A Gleeful Take on Religion

By | Oct 08, 2010

By Lisa Krysiak

This week’s episode of Glee was in stark contrast from last week’s hilariously over-the-top ode to Britney Spears. It delved into the difficult topic of religion, exploring three different categories of religious belief through its characters.

The first category, exemplified by Kurt and Sue, is people who reject religion based on their dissatisfaction with an imperfect world.  When Kurt’s father has a heart attack, his Glee club mates offer to pray for him, but Kurt resents God for the difficulties he faces for being gay.  He denounces religion and asserts that he doesn’t believe in God, “when he makes me gay, and then has his followers going around telling me it’s something that I chose. As if someone would choose to be mocked every single day of their life.”  He rejects their offers of prayer for his father and isolates himself in the process.  Sue, disappointed that her childhood prayers for her mentally disabled sister went unanswered, says she does not believe in a God that would allow someone she cares about to face such adversity.

On the opposite end of the spectrum are people who believe because they get what they ask for.  Finn finds new faith in a “Grilled Cheesus,” a grilled cheese sandwich bearing the face of Jesus. He begins to pray to the sandwich, asking to win a football game, get to second base with his girlfriend, and be reinstated as the quarterback.  Whenever his wishes come true, his faith in “Cheesus” gets stronger.

Finally, there are the people who find a sense of identity in religion, like Rachel and Mercedes, whose religions are a central part of their lives.  Rachel, who was raised by a gay Jewish couple, is concerned that her boyfriend Finn’s newfound devotion to “Grilled Cheesus” will pose a problem for raising their future children Jewish.  Mercedes, who sings her Church choir, sings Kurt a moving version of “Bridge Over Troubled Water,” to convey a sense of community.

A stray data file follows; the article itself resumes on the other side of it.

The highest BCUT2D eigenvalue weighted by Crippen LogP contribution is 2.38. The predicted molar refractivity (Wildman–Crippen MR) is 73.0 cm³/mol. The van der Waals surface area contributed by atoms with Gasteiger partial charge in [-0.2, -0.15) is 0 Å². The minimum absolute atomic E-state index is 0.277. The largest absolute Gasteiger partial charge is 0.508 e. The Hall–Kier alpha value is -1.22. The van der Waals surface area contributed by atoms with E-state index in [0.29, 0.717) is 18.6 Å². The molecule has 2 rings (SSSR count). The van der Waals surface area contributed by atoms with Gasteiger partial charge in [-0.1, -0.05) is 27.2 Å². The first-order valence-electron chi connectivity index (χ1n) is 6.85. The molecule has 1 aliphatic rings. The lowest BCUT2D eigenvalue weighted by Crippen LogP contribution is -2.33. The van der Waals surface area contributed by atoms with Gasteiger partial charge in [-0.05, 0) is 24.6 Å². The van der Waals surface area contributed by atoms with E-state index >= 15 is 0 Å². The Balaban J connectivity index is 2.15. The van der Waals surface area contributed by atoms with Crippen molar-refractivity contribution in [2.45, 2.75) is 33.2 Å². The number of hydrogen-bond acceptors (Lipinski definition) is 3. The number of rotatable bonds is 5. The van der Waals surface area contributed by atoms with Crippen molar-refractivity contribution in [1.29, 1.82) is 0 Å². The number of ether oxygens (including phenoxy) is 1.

Throughout the episode, Glee varyingly portrays religion as useful, reassuring, or oppressive.  Inspiration (or lack thereof) might be found in today’s lunch, or in the face of a life-altering experience.  But more than anything, it accentuates the conflicts that the three different religious types have when faced with a crisis (Kurt’s father’s hospitalization).  Kurt is so distraught for his father that he views his friends’ prayers as an attempt to push religion onto him.  It is never fair to force religion on anyone, nor is it right to try to force someone into believing something they don’t.  But, Kurt eventually realizes that his friends’ prayers are simply a way of showing support for him and his dad at a time when they cannot offer much else.

The characters’ experiences also exemplify a common dichotomy.  Some people question their faith in troubled times, asking themselves “Why would God do this to me?” For others, times of need are when their faith is strongest.  Exceptional circumstances provoke the deepest kind of soul searching and battling personal demons. Having a higher power to believe in can be a source of comfort or a place to lay blame, which in itself can be a coping mechanism. Glee allows for both possibilities.

Read Moment‘s exclusive interview with Nancy Falchuk, mother of Glee co-creator Brad Falchuk.

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